The sign read: “The refrigerators will be cleaned out Friday, August 5th. All unlabeled items will be discarded from the refrigerator. Please label any items you wish to keep.”
It happens about once every three months. They clean out the office refrigerators on each floor and throw away all the old items. It has to be done. It’s necessary for obvious reasons. But, this is usually something that occurs on Friday evening or even over the weekend. If you want your prized 2-week old piece of cheese pizza along with the Tupperware you are keeping it in, you had better put a label on it Friday or it won’t be there Monday.
I brought a bit of tortilla soup on the 5th and had noticed the sign earlier in the week. No big thing because I figured I would empty the container by lunch. But, I got caught in a few meetings and didn’t make it to the fridge until 2. I opened to the door to whiteness. Nearly everything was gone to including my tortilla soup. I had no other lunch and hadn’t eaten yet that day. A sinking feeling came over me because my office is nowhere near any food source or restaurant. While it certainly wouldn’t hurt me to skip another meal, there was another factor at play – my glass soup container with the snap-lock lid! It was too nice to throw away! How could they throw everything away at 2 pm or earlier anyway? What about people like me who had been in meeting hell through lunch and needed to take a late lunch?
The sinking feeling gave way to feelings of anger and injustice. Not only was I pissed at the person who threw out my tortilla soup (if they only knew how good my tortilla soup was!), but I was pissed at the very reason someone had to enforce this task. If the people I worked with in organizations were responsible enough to throw out their own old items, the need to clean the fridge would cease to exist.
I stood there, unbelieving, for a minute and then began to develop a sense of indignity. I bolted for the back of the building determined to find my container. Where did they even throw things out around here anyway? I’d never seen anything but the trash cart and a quick examination of the cart upon passing it yielded no results. I continued searching heading towards the rear of the building where I finally found two of my co-workers copping a smoke and three full-sized dumpsters. They coolly watched as I lifted the lids and went dumpster diving (not the first time in my life, by the way) pulling out bags and ripping them open.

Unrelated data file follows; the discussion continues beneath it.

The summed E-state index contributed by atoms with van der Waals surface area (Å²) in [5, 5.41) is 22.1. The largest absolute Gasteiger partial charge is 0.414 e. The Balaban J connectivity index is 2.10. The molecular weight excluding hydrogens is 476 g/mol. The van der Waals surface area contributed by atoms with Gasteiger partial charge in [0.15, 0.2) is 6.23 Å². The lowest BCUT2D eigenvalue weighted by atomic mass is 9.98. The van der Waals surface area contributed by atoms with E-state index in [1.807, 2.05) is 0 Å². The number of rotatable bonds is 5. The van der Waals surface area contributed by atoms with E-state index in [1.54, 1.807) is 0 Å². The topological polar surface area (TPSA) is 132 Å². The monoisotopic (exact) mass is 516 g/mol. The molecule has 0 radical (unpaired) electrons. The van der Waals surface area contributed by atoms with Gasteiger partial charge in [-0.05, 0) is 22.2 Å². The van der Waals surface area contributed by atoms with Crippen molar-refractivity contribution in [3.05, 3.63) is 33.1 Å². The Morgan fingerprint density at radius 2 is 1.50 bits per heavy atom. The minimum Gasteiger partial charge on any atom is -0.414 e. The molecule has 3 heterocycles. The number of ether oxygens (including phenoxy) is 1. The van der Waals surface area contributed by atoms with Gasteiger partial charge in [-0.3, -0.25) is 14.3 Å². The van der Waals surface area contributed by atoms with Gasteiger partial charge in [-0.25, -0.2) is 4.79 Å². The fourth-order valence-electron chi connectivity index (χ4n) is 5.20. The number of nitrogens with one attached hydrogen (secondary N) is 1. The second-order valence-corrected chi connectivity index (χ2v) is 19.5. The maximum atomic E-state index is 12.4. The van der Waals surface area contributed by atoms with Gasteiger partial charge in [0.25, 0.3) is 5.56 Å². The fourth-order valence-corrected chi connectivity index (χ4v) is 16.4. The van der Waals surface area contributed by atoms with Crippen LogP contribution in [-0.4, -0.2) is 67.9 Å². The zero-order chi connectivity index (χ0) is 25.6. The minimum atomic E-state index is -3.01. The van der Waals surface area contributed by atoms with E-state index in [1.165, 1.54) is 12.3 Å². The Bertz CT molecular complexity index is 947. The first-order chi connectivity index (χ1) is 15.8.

I’d like to stop her and personally thank the employee who left 2 avocados in the company refrigerator since what looks like January. They were directly on top of my soup container and at first glance, I thought I’d stuck my hands into fresh shit – a yellow-green shit. My mind froze and I immediately looked at my hand (and container) in horror wondering why would someone shit in a trash bag?!?! A small croak escaped from my lips and instinctively I lifted my fingers to smell, but then stopped. What if it is shit, I thought? Then I wondered why it is instinctive for humans to smell our hands if we get shit on them? Or maybe I am the only one who does this and am some sick bastard in need of psychotherapy. Do we do this to confirm it is, indeed, shit or are we secretly olfactory masochists?
I smelled anyway. And though it stunk, it certainly was not feces. The peels in the bag confirmed my suspicion as I knew no human could shit whole avocado peels and pits. This relieved me in two ways. First, I would obviously not have the revolting feeling one gets when they find they have, indeed, dipped their hand in feces. Second, I wouldn’t have to wonder why someone – one of my co-workers, presumably – had shit anywhere other than the toilette.
In the end, I was able to clean my container and hands. The soup was sealed and still cold. So why not eat it? Plus I had gone to the trouble of sorting through a number of bags and trash before I found it. This prompts me to offer further thanks to the employees who left the moldy sandwich, the half eaten and rotten cantaloupe, the petrified pizza, the blackened cottage cheese and the brown celery in the fridge. My gloveless hands touched them all.
When I was a child, my father used to tell me trash men received free lunches. This was a joke I never got until older. The irony of the joke did not escape me this day.